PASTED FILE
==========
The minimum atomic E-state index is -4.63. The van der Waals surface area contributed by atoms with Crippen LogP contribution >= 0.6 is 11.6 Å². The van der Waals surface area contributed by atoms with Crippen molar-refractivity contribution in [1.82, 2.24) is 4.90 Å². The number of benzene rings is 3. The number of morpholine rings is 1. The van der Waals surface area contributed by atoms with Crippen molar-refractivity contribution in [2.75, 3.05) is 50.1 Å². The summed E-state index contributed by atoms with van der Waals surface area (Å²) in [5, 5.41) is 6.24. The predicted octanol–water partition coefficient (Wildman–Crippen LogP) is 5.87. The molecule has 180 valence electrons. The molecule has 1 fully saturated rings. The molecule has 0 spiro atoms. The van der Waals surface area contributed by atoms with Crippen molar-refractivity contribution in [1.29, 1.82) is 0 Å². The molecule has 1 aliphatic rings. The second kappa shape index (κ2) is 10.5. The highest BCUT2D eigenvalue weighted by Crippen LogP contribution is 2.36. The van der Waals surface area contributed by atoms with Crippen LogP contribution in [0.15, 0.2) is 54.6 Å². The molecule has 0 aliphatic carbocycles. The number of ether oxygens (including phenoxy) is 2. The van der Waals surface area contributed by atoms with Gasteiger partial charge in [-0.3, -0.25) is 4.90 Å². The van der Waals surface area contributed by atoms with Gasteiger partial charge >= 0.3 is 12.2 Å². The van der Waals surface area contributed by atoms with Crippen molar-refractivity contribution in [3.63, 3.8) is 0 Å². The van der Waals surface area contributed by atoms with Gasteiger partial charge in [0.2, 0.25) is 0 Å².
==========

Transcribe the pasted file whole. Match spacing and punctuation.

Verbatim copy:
The minimum atomic E-state index is -4.63. The van der Waals surface area contributed by atoms with Crippen LogP contribution >= 0.6 is 11.6 Å². The van der Waals surface area contributed by atoms with Crippen molar-refractivity contribution in [1.82, 2.24) is 4.90 Å². The number of benzene rings is 3. The number of morpholine rings is 1. The van der Waals surface area contributed by atoms with Crippen molar-refractivity contribution in [2.75, 3.05) is 50.1 Å². The summed E-state index contributed by atoms with van der Waals surface area (Å²) in [5, 5.41) is 6.24. The predicted octanol–water partition coefficient (Wildman–Crippen LogP) is 5.87. The molecule has 180 valence electrons. The molecule has 1 fully saturated rings. The molecule has 0 spiro atoms. The van der Waals surface area contributed by atoms with Crippen molar-refractivity contribution in [1.29, 1.82) is 0 Å². The molecule has 1 aliphatic rings. The second kappa shape index (κ2) is 10.5. The highest BCUT2D eigenvalue weighted by Crippen LogP contribution is 2.36. The van der Waals surface area contributed by atoms with Crippen LogP contribution in [0.15, 0.2) is 54.6 Å². The molecule has 0 aliphatic carbocycles. The number of ether oxygens (including phenoxy) is 2. The van der Waals surface area contributed by atoms with Gasteiger partial charge in [-0.3, -0.25) is 4.90 Å². The van der Waals surface area contributed by atoms with Gasteiger partial charge >= 0.3 is 12.2 Å². The van der Waals surface area contributed by atoms with Crippen molar-refractivity contribution in [3.63, 3.8) is 0 Å². The van der Waals surface area contributed by atoms with Gasteiger partial charge in [0.2, 0.25) is 0 Å².